5 Reasons Why Small Businesses Should Rely Less on Cash
Why Your Small Business Should Consider Payment Options Beyond Cash
The popularity of cash is declining, and cashless forms of payment, such as credit cards and mobile wallets, are on the rise. While cash won’t entirely disappear any time soon, many consumers now prefer the convenience and ease of credit cards and digital payments. The Federal Reserve’s Diary of Consumer Payment Choice found that cash use is decreasing: consumers used cash for just 26% of all transactions in 2018, down from 31% in 2016. If your business’s payment options are limited, it’s possible that you’re driving away customers and missing out on potential sales.
Meanwhile, payment technology and payment security have become more advanced. An increasing number of businesses — such as Amazon bookstores and chain restaurant Sweetgreen — have even begun to experiment with a cashless payment model. While you may not be interested in going fully cashless, it’s important to make sure your business is ready to accept payments however your customers prefer to pay.
Offering payment options via credit card, electronic wallets, smart cards, or mobile payment apps can be useful for both businesses and customers for a number of reasons.
1. Simplify accounting. Accounting can be a big challenge for small businesses that only accept cash or checks. Cash needs to be counted and reconciled at the end of every business day, which can be frustrating and take up time for employees. Manual-based accounting processes are also prone to human error, making it harder to maintain accurate record-keeping.
For small businesses that maintain a complex cash flow network, navigating payments from customers and to vendors and partners can quickly turn into an accounting nightmare. No business owner wants to feel like they’re spending more time managing administrative work than actually focusing on their product or customers!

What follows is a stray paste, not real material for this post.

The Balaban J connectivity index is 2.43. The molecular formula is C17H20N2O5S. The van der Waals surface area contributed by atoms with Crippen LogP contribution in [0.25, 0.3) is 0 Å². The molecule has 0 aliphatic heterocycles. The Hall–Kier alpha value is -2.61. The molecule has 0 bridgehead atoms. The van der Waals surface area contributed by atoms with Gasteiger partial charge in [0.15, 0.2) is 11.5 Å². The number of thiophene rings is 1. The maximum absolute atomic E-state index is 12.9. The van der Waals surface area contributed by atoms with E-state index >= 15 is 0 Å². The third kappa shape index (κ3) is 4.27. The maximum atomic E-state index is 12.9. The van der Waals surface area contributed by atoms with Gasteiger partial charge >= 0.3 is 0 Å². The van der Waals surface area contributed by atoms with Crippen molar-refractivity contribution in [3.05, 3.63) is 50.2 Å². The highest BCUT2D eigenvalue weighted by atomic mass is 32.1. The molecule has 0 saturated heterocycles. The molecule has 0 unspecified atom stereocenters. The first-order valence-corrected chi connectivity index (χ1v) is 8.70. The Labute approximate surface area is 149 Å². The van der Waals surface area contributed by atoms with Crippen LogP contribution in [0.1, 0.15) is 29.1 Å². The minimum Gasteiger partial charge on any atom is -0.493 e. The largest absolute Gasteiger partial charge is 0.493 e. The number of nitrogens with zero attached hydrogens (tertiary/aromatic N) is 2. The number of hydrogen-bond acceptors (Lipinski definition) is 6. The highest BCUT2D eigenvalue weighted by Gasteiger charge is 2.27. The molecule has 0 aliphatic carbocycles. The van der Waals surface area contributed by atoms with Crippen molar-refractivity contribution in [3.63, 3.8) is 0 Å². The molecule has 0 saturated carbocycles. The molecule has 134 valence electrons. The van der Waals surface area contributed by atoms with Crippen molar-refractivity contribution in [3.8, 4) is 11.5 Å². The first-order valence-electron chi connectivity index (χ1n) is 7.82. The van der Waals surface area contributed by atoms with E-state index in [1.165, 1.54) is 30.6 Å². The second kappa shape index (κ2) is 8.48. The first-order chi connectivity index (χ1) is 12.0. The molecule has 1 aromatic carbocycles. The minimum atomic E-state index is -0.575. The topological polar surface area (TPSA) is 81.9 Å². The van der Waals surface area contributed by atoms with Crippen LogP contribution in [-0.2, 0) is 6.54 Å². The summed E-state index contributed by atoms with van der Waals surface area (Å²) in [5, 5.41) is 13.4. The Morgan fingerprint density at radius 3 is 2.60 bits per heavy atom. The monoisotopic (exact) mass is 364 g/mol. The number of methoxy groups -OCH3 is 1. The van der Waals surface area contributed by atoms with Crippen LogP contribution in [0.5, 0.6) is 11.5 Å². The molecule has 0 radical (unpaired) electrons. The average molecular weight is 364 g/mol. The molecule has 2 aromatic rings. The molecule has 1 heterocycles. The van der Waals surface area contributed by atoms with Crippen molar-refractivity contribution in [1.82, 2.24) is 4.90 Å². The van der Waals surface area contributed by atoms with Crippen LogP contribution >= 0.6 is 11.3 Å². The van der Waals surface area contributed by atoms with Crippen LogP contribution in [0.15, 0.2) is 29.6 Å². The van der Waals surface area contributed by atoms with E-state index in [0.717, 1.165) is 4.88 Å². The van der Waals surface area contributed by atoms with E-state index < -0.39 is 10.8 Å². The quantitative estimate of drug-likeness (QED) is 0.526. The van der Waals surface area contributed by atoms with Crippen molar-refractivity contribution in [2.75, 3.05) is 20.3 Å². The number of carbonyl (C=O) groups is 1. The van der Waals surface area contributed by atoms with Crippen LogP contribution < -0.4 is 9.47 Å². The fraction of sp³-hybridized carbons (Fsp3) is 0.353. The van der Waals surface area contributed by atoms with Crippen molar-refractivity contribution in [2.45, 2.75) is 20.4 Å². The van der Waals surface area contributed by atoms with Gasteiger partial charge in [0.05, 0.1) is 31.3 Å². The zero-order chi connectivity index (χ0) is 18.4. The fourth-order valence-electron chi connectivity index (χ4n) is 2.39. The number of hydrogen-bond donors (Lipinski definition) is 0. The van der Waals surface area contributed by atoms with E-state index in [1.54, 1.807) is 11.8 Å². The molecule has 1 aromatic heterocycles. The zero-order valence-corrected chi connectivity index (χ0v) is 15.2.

Cashless payment options can help you centralize your business’s financial processes within an online system. Because all transactions are automatically electronically recorded, it becomes much easier to maintain an accurate, historical record of payments received from customers, as well as payments owed to vendors or contractors.
2. Get paid faster. If your business relies on payment via invoicing, having to wait for cash or checks to arrive can be frustrating — and it can impact your ability to have a healthy cash flow. Further, checks typically take at least several business days to hit your account once deposited — and there’s always the risk of checks bouncing if the owner doesn’t have sufficient funds in their account. By accepting cashless payment options, you can speed up the process of sending and receiving payments, meaning you’ll be able to access your funds more quickly and improve your cash flow.
3. Lower operating expenses. Offering cashless payment options can help to decrease costs: handling cash is not cheap. It costs time and money to train employees how to properly handle cash payments and count register balances. Transporting cash isn’t cheap, either. If your business collects a high volume of cash, you will likely need to hire an armored car service to transport and deposit cash at the bank, which can cost anywhere from a hundred to over a thousand dollars, depending on the distance and volume of cash. Once at the bank, business owners can rack up fees for depositing and processing significant amounts of cash, coins or checks. By managing payments electronically, small businesses cut out the expenses associated with physically handling cash.